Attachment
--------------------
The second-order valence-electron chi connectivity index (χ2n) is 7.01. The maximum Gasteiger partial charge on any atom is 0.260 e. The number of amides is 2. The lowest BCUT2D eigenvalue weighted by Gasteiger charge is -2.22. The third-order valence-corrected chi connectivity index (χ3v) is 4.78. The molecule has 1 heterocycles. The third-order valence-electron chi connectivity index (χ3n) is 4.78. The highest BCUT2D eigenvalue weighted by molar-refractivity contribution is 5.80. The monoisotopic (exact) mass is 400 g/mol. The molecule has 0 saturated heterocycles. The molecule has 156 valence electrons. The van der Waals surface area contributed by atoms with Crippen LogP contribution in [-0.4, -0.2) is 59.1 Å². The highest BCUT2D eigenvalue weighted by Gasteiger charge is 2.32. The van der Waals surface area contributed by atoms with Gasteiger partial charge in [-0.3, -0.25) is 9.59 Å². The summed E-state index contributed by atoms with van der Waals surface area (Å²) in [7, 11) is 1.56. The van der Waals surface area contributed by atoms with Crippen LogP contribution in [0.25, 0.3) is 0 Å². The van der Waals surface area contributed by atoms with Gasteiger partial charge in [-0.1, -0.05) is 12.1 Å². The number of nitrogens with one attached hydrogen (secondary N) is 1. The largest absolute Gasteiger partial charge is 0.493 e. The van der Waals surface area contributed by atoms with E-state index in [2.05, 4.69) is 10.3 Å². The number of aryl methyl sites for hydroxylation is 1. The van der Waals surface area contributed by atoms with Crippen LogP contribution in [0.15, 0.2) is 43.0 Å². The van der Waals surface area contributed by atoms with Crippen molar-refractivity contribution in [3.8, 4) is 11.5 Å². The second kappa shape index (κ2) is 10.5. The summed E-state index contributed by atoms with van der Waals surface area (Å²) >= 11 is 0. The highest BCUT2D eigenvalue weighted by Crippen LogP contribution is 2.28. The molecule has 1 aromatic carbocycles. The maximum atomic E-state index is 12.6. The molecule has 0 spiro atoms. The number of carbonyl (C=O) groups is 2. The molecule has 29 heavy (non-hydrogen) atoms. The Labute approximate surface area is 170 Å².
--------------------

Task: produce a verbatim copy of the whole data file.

The second-order valence-electron chi connectivity index (χ2n) is 7.01. The maximum Gasteiger partial charge on any atom is 0.260 e. The number of amides is 2. The lowest BCUT2D eigenvalue weighted by Gasteiger charge is -2.22. The third-order valence-corrected chi connectivity index (χ3v) is 4.78. The molecule has 1 heterocycles. The third-order valence-electron chi connectivity index (χ3n) is 4.78. The highest BCUT2D eigenvalue weighted by molar-refractivity contribution is 5.80. The monoisotopic (exact) mass is 400 g/mol. The molecule has 0 saturated heterocycles. The molecule has 156 valence electrons. The van der Waals surface area contributed by atoms with Crippen LogP contribution in [-0.4, -0.2) is 59.1 Å². The highest BCUT2D eigenvalue weighted by Gasteiger charge is 2.32. The van der Waals surface area contributed by atoms with Gasteiger partial charge in [-0.3, -0.25) is 9.59 Å². The summed E-state index contributed by atoms with van der Waals surface area (Å²) in [7, 11) is 1.56. The van der Waals surface area contributed by atoms with Crippen LogP contribution in [0.25, 0.3) is 0 Å². The van der Waals surface area contributed by atoms with Gasteiger partial charge in [-0.1, -0.05) is 12.1 Å². The number of nitrogens with one attached hydrogen (secondary N) is 1. The largest absolute Gasteiger partial charge is 0.493 e. The van der Waals surface area contributed by atoms with E-state index in [2.05, 4.69) is 10.3 Å². The number of aryl methyl sites for hydroxylation is 1. The van der Waals surface area contributed by atoms with Crippen LogP contribution in [0.15, 0.2) is 43.0 Å². The van der Waals surface area contributed by atoms with Crippen molar-refractivity contribution in [3.8, 4) is 11.5 Å². The second kappa shape index (κ2) is 10.5. The summed E-state index contributed by atoms with van der Waals surface area (Å²) >= 11 is 0. The highest BCUT2D eigenvalue weighted by Crippen LogP contribution is 2.28. The molecule has 1 aromatic carbocycles. The maximum atomic E-state index is 12.6. The molecule has 0 spiro atoms. The number of carbonyl (C=O) groups is 2. The molecule has 29 heavy (non-hydrogen) atoms. The Labute approximate surface area is 170 Å².